The Spring League proposes partnership with CFL

The Spring League – where Heisman Trophy winner Johnny Manziel made his return to football after leaving the NFL – is proposing a partnership with the CFL that could benefit both leagues amid the COVID-19 pandemic.

TSL began play in 2017 and its vision was to give players an opportunity to be seen against pro caliber talent and potentially earn a contract in the CFL or NFL. All teams utilize one central location, for both practices and games. The league’s unique format affords scouts and front office personnel an opportunity to evaluate players in a real football setting.

TSL CEO Brian Woods spoke to The Canadian Press:

“The Spring League has been here since 2017 and many of our players have made it on to CFL teams and in some instances been very productive. It’s been quite valuable to NFL teams, and even CFL teams for that matter. It’s absolutely of great importance to us that the CFL stays in operation.”

According to Woods, The Spring League has sent over 60 players to the CFL. That includes Toronto Argonauts quarterback McLeod Bethel-Thompson, Ottawa Redblacks receiver Jalen Saunders and Manziel.

The Spring League consists of four teams with each team playing in two games over the course of a three-week season. Its 2020 season took place in Las Vegas, Nevada. TSL also hosts showcases in the summer and fall to provide additional opportunities for players to be evaluated.

“It’s not many games but it’s enough for players to get current film. Most NFL teams, even CFL teams, that’s all they’re looking for, they want to see players in two games to kind of really evaluate them and get a good feel for it,” Woods said. “We’ve had to find a model that would work financially so we could sustain ourselves. We reached profitability last year and expect to have another profitable year.”

Woods’ proposal calls for between two and four CFL teams combining with Spring League squads at an unspecified U.S. location for three-to-four weeks.  Woods is open to adopting Canadian rules and playing on the longer, wider Canadian Football League fields.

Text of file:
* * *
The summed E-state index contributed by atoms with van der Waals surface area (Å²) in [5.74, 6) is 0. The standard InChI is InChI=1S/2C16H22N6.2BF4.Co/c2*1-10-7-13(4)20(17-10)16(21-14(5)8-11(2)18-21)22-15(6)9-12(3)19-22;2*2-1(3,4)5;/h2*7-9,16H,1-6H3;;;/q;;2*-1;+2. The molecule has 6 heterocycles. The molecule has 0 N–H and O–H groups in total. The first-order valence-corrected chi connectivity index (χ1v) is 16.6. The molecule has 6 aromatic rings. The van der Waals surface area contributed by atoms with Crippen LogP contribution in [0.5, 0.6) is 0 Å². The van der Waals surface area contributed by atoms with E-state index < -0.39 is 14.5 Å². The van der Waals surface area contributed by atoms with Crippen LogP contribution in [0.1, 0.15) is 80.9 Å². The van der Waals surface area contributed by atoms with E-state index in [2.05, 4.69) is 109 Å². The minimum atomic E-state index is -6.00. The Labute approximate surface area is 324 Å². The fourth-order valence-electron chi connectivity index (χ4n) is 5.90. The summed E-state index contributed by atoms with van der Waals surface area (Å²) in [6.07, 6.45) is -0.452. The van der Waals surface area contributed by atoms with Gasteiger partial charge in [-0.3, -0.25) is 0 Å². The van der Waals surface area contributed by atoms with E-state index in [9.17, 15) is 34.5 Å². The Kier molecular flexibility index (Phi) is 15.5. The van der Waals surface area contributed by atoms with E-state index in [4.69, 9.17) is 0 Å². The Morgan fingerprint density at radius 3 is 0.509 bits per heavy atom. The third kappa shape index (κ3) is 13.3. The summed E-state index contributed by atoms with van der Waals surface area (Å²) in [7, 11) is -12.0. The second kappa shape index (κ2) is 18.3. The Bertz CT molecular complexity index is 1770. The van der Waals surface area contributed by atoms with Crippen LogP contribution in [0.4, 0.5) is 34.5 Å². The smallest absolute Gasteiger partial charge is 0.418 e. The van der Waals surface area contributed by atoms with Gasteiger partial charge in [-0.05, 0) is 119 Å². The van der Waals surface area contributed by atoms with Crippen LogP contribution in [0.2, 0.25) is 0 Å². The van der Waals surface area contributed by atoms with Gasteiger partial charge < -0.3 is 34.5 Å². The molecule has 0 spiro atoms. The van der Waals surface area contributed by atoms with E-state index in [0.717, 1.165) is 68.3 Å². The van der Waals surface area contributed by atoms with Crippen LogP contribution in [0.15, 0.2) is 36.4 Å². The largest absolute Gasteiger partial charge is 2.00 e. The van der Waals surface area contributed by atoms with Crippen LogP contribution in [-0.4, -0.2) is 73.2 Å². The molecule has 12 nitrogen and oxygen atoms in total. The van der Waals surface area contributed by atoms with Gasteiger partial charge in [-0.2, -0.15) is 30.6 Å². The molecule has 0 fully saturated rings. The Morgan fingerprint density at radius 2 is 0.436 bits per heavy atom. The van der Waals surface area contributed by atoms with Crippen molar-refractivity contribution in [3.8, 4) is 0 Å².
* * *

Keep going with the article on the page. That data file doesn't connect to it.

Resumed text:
“In 2019, the XFL asked us to test out some rules they were looking at for their 2020 launch. They paid us a low six-figure deal to work with them but we were willing to test out some rules because we’re a true developmental league.We’d be completely amenable to utilize most, if not all, CFL rules and we could absolutely incorporate the CFL guidelines as it relates to the field specifications.”

Woods has offered the option for CFL teams to practice and play against TSL squads. Apparently Woods has exchanged emails with CFL Commissioner Randy Ambrosie. The Spring League would be willing to play by Canadian rules and on the size of the field used north of the border.

“I believe it’s doable and I think there could be a monetary play here with TSN potentially even if it’s a limited number of games. And this isn’t foreign because there was a time when CFL teams operated in the U.S. I think Canada needs football. I think it’s important the CFL does something this year and is visible to some extent. Otherwise I fear for what could be ahead or what might not be ahead.”

Sources: 3Down Nation, The Canadian Press

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